The first theme is strictly for the assessment of Section A, Source-Based Case Study. You will examine three stages of the Cold War to understand how it began and ended. First, the Emergence of Bipolarity after WWII discusses the possibly reasons that explain the outbreak of the Cold War. Then, A World Divided by the Cold War discusses two major events that explained the ‘”globalisation” of the ideological conflict, namely the Korean War and the Cuban Missile Crisis. Finally, the End of Bipolarity focuses on the study of how the USSR collapsed as well as the popular interpretations for the end of the Cold War.

2b. Theme II: The Cold War and Asia, 1945-1991
The second theme is applied in Section B, Essays. In this theme, you will learn more about the effects of Cold War in shaping the diplomatic relations of superpowers and a rising great power: China. In Superpower relations with China (1950-1979), you will analyse the historical developments that led to the notable Sino-Soviet Split. Also, a major turning point in the 1970s will be studied, such as the Sino-American Rapprochement.

The second half of Theme II features The Cold War and Southeast Asia (1945-1991). At the regional level, you will learn more about the motivations that led to the formation of the ASEAN organisation as well as the significance of the Second Indochina War (more commonly known as the ‘Vietnam War’). At the national level, you will examine how the ongoing Cold War threats influenced Singapore’s Foreign Policy from 1965 to 1991.

2c. Theme III: The Cold War and the United Nations, 1945-2000
As for the final third theme, which is also assessed in the essay section, you will develop a fundamental understanding of the United Nations (UN), which plays a central role of maintaining international peace and security. This is achieved through a brief examination of the Organisational Structure of the UN, which features the three key organs: Security Council, General Assembly and the Secretary-General.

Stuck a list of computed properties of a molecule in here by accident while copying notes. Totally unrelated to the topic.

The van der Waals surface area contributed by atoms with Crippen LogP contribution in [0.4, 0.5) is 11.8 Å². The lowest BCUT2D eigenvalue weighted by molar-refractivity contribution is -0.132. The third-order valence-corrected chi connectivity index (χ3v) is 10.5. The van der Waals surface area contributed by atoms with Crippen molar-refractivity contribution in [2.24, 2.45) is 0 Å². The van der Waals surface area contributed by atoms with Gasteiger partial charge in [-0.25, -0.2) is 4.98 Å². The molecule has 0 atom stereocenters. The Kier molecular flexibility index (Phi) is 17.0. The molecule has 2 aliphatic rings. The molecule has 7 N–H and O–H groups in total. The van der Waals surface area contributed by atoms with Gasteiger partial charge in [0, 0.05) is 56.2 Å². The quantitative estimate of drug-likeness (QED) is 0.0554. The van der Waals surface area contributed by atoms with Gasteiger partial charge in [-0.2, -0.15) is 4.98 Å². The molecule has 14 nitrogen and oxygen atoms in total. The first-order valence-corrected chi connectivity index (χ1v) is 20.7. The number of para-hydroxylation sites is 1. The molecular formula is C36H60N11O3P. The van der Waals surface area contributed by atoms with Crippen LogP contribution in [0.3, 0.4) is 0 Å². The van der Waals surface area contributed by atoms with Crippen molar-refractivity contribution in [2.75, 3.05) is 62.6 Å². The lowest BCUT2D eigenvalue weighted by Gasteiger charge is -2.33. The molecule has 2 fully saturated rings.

As for the second half of Theme III, you will focus on six case studies to assess the Effectiveness of UN Peacekeeping Operations in Maintaining Peace and Security. A thorough review of each case study is paramount, given that past examination questions were set on specific cases.


If you are looking for writing support, do consider joining our JC History Tuition programmes. You will receive organised study notes, essay outline references and source-based case study questions. Furthermore, we conduct thematic content discussion to reinforce your historical understanding of the Cold War. Class practices are held regularly to ensure that you observe progress as you gear up for the GCE A Level examination.

On a separate but related note, we offer other JC tuition classes, such as GP TuitionEconomics TuitionJC Chemistry TuitionJC Math Tuition and China Studies in English Tuition. For Secondary Tuition, we provide Secondary English TuitionSecondary Math tuitionSecondary Chemistry Tuition and Secondary Economics Tuition. Call 9689 0510 to learn more!

JC History Tuition Bishan Singapore - What is the A Level H2 History syllabus

New A Level H2 History syllabus

Changes to the GCE A Level H2 History syllabus
From 2017 onwards, the A Level History syllabus has been reviewed and updated. In contrast to the previous syllabus, there are some changes to the topics covered in the essay and source-based case study questions. Also, changes to the examination format are made. Therefore, it is important to pay attention to these developments as you gear up for the final examination. In this article, we will be looking at the syllabus requirements for H2 History (9752).

For more information, please refer to the comprehensive document provided by the Singapore Examinations and Assessment Board (SEAB): H2 History Syllabus for 2020; H2 History Syllabus for 2021

1. Format of Assessment
For the examination format, the H2 History (9752) syllabus features two papers:

  • Paper 1: Shaping the International Order (1945-2000)
  • Paper 2: The Making of Independent Southeast Asia (Independence-2000)

Students are required to sit for two separate papers (dates are usually announced in the first few months of the examination year). Within each paper, there are two key sections: Source-Based Case Study and Essays. Since the format for Paper 1 and Paper 2 is identical, we will be examining the two sections in a paper.

1a. Section A: Source-Based Case Study
The first section features the Source-Based Case Study (SBCS in short). Students are required to analyse six sources and answer two sub-questions. These sources can be in the form of written or visual texts. For example, a press release by the U.S. State Department during the Cold War. Alternatively, the source can be a political cartoon that depicts an issue or individual. You can learn more about visual-based sources in our post.

In total, Section A carries 40 marks, which is 20% of the overall weighting.

For the part (a) question, students must compare two sources and answer in the context of the question. It carries ten marks.

Compare and contrast the evidence provided in Sources A and B about Reagan’s motivations behind the Strategic Defense Initiative. [10]